What's new
What's new

Milling Thin and Deep Channel on Vertical Mill

WakelessFoil

Aluminum
Joined
Aug 18, 2020
I have to mill a 1/8" thick channel in some long 1018 stock. The channel has to be 1 5/8" deep. I am running this on a CNC vertical mill and I have a couple concerns.

First, how do you prefer to balance speed, feed, and cut depth? I know there is a sweet spot depending on what the tool and machine can handle. I want to get these milled as fast as possible. Considering I have to use a flimsy (and long) 1/8" endmill, I can't imagine pushing much depth before snapping a tool. I know some have used G-wizard for getting these settings.

Second, I do not want to have any shank in contact with cut surfaces. I figured this was good practice even though it could work otherwise. This means I have to source a 1/8" carbide endmill with at least 1 5/8" long flutes. Any tool recommendations?

Thanks,
Justin
 

Attachments

  • v2 deep channel.png
    v2 deep channel.png
    146.7 KB · Views: 16
A woodruff key cutter, or a slitting saw. Turn the part 90 degrees.
Thank you guys for the input. We actually started trying this on a large horizontal milling machine with a slitting saw, but the results were less than satisfactory. I think this was due to an error when aligning our two mounted vises.

How deep can you typically cut with a slitting saw? What's the formula for optimization?

Thanks,
Justin
 
If you clamp that work piece buried in a vise you will clamp on to the saw blade as soon as you start to cut through. If you hold on to the bottom 1/8 inch the stress in 1018 will most likely cause the 2 vertical legs to splay apart. Or maybe pinch the blade, sometimes it moves extra weird.

I would second making it from 3 pieces. If it must be one piece you might have better luck with a material with less internal stress. 12L14,1144, or hot rolled A36 might work better or at least anneal your 1018 before you start.


Edit: Here's your endmill. Good luck!
 
Last edited:
Hi WakelessFoil:
How deep you can cut with a slitting saw depends on the saw diameter, and the arbor diameter.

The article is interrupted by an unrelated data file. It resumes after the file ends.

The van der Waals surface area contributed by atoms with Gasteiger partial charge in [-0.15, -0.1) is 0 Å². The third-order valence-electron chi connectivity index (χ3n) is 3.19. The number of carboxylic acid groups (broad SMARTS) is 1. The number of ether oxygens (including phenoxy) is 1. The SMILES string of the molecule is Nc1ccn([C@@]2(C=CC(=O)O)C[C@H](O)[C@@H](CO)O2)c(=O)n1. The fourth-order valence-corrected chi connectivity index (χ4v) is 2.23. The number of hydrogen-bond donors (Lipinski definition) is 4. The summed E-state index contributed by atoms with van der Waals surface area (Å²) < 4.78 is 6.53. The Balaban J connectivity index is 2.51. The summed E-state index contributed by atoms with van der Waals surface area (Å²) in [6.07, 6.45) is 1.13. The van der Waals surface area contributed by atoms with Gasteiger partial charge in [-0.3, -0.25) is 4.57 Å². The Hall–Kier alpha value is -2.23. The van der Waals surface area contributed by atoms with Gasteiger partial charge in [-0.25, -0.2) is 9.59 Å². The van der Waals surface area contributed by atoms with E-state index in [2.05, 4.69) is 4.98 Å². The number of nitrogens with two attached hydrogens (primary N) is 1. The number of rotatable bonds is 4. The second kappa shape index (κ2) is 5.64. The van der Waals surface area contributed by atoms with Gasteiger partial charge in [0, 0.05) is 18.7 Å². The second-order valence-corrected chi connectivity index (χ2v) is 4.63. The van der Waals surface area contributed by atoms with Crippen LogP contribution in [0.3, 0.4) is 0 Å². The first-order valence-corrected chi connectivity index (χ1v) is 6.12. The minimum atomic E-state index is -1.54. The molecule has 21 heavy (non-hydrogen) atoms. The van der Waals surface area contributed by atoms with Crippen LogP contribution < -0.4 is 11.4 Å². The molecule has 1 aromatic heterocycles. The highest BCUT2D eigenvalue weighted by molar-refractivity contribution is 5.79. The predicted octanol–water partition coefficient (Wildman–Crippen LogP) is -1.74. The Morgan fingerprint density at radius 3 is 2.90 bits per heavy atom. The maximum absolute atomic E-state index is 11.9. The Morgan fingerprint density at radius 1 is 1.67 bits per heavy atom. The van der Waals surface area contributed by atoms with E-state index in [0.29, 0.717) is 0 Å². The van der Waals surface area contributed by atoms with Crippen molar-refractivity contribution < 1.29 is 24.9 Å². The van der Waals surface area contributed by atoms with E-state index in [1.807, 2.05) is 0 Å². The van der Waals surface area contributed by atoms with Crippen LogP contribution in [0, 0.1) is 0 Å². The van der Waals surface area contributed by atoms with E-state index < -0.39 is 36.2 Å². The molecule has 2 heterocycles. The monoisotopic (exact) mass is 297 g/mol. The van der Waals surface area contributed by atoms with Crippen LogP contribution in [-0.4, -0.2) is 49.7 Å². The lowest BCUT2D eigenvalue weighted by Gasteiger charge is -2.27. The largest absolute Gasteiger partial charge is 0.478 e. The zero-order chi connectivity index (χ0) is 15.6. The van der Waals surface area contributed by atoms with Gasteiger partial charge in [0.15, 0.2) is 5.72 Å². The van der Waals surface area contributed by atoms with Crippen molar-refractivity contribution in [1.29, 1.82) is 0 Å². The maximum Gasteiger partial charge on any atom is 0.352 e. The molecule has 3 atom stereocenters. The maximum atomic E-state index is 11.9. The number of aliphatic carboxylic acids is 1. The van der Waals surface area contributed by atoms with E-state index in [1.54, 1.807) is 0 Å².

How deep you can cut in one pass depends on how good your chip evacuation is.
How fast you can run it depends on what material it is (HSS or carbide) what diameter it is and what the stock material is.
Your biggest hazard will come from two places:
1) The stock warps
2) You catch a chip and tear the shit out of the slot and probably bust the saw.

So you want annealed or hot rolled stock, and you want to really blast the coolant at it so you're sure you don't get a chip caught in a tooth gullet.

This is never going to be a fast process so don't be impatient with it.

BTW, if you absolutely HAVE to mill a deep skinny slot with an endmill, buy stubbies and neck them down...don't try to run a skinny cutter with long flutes.
Like this:
necked cutter.JPEG

Cheers

Marcus
www.implant-mechanix.com
www.vancouverwireedm.com
 
I did some parts out of 360 brass that had a slit into a bore, as I was getting done with the cut it chomped down on my saw and turned into multiple saw remnants. We ended up making the part out of 2 pieces.
 
I’m working on this too. Wakeless set this up on the horiz. Mill and it ran fine. He only took off about .300 per pass because we wanted to play safe given the 8” saw on a 1” arbor, and time wasn’t a factor. Some video:
 
Would a shaper work ? It looks like there is a good sized one to the left of the horozontal mill
animal
Yes technically speaking the 24-in. Shaper is capable, we did think about that briefly but it fell off the chart because we’d have to make a special tool (cutter) and maybe a custom tool holder for it.
 
Yes technically speaking the 24-in. Shaper is capable, we did think about that briefly but it fell off the chart because we’d have to make a special tool (cutter) and maybe a custom tool holder for it.
John,
You should better rethink that. Assuming that the machine is still in good shape, despite the old say that, with shapers you can do anything but money, the main reason they are still around in several job shops is indeed because you can cut slots and dovetails with minimal (very cheap) tooling.
In this case, a lathe parting tool would have been the ticket.

Paolo
 








 
Back
Top